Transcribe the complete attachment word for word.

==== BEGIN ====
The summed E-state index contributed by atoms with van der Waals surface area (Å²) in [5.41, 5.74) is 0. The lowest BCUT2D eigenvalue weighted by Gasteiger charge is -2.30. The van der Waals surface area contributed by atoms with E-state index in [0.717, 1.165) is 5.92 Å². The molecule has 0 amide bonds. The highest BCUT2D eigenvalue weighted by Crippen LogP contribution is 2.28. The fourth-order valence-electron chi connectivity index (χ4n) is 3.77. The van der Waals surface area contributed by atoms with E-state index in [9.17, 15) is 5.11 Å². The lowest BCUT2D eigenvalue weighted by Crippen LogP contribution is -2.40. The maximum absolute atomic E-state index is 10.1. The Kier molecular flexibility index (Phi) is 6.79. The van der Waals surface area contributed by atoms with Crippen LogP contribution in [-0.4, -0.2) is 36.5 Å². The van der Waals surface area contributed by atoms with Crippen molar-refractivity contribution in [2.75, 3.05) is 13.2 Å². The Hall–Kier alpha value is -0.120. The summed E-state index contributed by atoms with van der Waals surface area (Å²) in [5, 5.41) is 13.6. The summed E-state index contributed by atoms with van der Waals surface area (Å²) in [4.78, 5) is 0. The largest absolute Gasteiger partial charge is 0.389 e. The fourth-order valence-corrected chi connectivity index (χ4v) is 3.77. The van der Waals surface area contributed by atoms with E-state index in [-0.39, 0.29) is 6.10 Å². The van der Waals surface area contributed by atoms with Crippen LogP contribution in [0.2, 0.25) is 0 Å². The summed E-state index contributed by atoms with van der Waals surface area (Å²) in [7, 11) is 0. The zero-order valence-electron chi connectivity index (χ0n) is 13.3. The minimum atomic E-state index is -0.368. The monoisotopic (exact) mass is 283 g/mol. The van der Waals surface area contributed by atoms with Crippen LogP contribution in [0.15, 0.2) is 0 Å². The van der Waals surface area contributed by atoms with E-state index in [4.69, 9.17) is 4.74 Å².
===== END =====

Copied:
The summed E-state index contributed by atoms with van der Waals surface area (Å²) in [5.41, 5.74) is 0. The lowest BCUT2D eigenvalue weighted by Gasteiger charge is -2.30. The van der Waals surface area contributed by atoms with E-state index in [0.717, 1.165) is 5.92 Å². The molecule has 0 amide bonds. The highest BCUT2D eigenvalue weighted by Crippen LogP contribution is 2.28. The fourth-order valence-electron chi connectivity index (χ4n) is 3.77. The van der Waals surface area contributed by atoms with E-state index in [9.17, 15) is 5.11 Å². The lowest BCUT2D eigenvalue weighted by Crippen LogP contribution is -2.40. The maximum absolute atomic E-state index is 10.1. The Kier molecular flexibility index (Phi) is 6.79. The van der Waals surface area contributed by atoms with Crippen LogP contribution in [-0.4, -0.2) is 36.5 Å². The van der Waals surface area contributed by atoms with Crippen molar-refractivity contribution in [2.75, 3.05) is 13.2 Å². The Hall–Kier alpha value is -0.120. The summed E-state index contributed by atoms with van der Waals surface area (Å²) in [5, 5.41) is 13.6. The summed E-state index contributed by atoms with van der Waals surface area (Å²) in [4.78, 5) is 0. The largest absolute Gasteiger partial charge is 0.389 e. The fourth-order valence-corrected chi connectivity index (χ4v) is 3.77. The van der Waals surface area contributed by atoms with E-state index in [-0.39, 0.29) is 6.10 Å². The van der Waals surface area contributed by atoms with Crippen LogP contribution in [0.2, 0.25) is 0 Å². The summed E-state index contributed by atoms with van der Waals surface area (Å²) in [7, 11) is 0. The zero-order valence-electron chi connectivity index (χ0n) is 13.3. The minimum atomic E-state index is -0.368. The monoisotopic (exact) mass is 283 g/mol. The van der Waals surface area contributed by atoms with Crippen LogP contribution in [0.15, 0.2) is 0 Å². The van der Waals surface area contributed by atoms with E-state index in [4.69, 9.17) is 4.74 Å².